• 8
    +1 - It's still easy for someone from evilhacker.com to have you insert POST parameters (e.g., use javascript to submit a hidden form when you load a page), which is why CSRF (cross-site request forgery) protections are necessary; typically a secret CSRF token tied to the user/session being present in the POST variables before the action is done. The difference is that if you go to nearly any discussion forum that allows users to include images you are susceptible to GET attacks. (Granted here on SE, all included images are hosted by SE so should be safe).
    – dr jimbob
    Commented Feb 12, 2013 at 15:46
  • Cross site POST request are not much harder then cross site GET requests. Especially if JavaScript is enabled, the form can be submitted without any user interaction at all. Commented Feb 13, 2013 at 9:07
  • 2
    @HendrikBrummermann I think they are considerably more difficult to execute in many cases. I can make you submit a GET request wherever I want with an <img> tag on any page you load. Lots of sites let you embed images from external hosts, including this one, meaning I don't even have to convince you to go to my website. Not so many let you embed arbitrary JavaScript. Commented Feb 17, 2013 at 6:45

Use POST to send requests that modify data at the server.

By the HTTP specification, GET requests (e.g., parameters in the URL) should only be used for requests to retrieve (hence the name GET) but not modify data. POST requests (non-visible parameters, but still unencrypted in the HTTP request) should be used whenever the request creates/updates/modifies data that's to be stored in the database (other than standard logs). This makes it slightly harder for attackers to do cross-site request forgeries, as well as less likely to accidentally double-submit or store secret information in your web page history/web server logs.

Is the pin variable a secret?

What you are doing at the moment seems like it could be unsafe depending on the meaning of the pin variable. Does this need to be kept secret from potential eavesdroppers or could people intercepting the pin do some sort of attack with it? If so, only use HTTPS (for end-to-end encryption over the transport layer) for every request with this secret data. The base-64 value you used seemed to be 3000670269 (granted I had to append two equal signs to make it a proper b64 encoding).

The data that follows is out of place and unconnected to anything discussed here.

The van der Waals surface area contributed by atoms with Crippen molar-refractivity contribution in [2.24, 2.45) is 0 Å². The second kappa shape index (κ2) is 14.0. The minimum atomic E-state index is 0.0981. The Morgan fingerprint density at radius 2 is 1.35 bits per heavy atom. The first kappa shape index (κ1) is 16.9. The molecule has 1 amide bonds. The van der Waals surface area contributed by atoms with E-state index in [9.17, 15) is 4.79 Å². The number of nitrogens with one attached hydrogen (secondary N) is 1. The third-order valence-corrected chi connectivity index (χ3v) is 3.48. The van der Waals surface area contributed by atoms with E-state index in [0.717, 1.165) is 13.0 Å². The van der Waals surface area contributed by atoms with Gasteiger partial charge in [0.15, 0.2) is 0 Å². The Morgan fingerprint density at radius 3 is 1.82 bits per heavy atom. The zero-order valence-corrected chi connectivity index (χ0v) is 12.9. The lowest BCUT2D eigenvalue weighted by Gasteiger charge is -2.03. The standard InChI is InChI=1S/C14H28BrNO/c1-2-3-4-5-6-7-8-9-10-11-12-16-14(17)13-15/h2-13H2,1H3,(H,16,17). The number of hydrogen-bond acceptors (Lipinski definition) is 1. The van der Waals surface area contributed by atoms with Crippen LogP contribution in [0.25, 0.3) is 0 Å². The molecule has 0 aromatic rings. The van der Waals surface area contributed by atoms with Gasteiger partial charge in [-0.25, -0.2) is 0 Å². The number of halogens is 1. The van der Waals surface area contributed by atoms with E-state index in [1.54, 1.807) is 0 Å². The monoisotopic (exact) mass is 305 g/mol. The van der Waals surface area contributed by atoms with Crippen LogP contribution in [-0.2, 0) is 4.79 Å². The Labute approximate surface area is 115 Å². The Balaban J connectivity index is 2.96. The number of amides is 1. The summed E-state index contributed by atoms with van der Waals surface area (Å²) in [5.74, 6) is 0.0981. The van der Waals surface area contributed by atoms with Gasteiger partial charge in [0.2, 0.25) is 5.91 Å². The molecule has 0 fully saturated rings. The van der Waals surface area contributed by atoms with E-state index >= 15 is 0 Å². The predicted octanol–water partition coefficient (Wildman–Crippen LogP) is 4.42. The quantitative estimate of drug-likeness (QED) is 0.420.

What would happen if an attacker tried using other pins?

Let's say my pin='300670269', but to test your system I sent MzAwMDY3MDI1OQ (for pin='3000670259'). Would that let them effectively break into another users account? If so, at the very least, you should do something like have an extra POST variable like checksum=SHA256(pin+secret_server_side_string) where secret_server_side_string is some long random string (e.g., something like de10RRORX50UAUhx0dDIxJnzXKBAs68yjdWVz8QQ - 40 random upper+lower+numbers characters has lg(62)*40 = 238 bits of entropy), and your applications only act on the pin if the checksum matches the pin. Your application should generate the checksum (without revealing the secret_server_side_string to the client). You also have to be careful that your application does constant-time string comparisons when checking the checksum with the pin, so your application isn't vulnerable to timing attacks.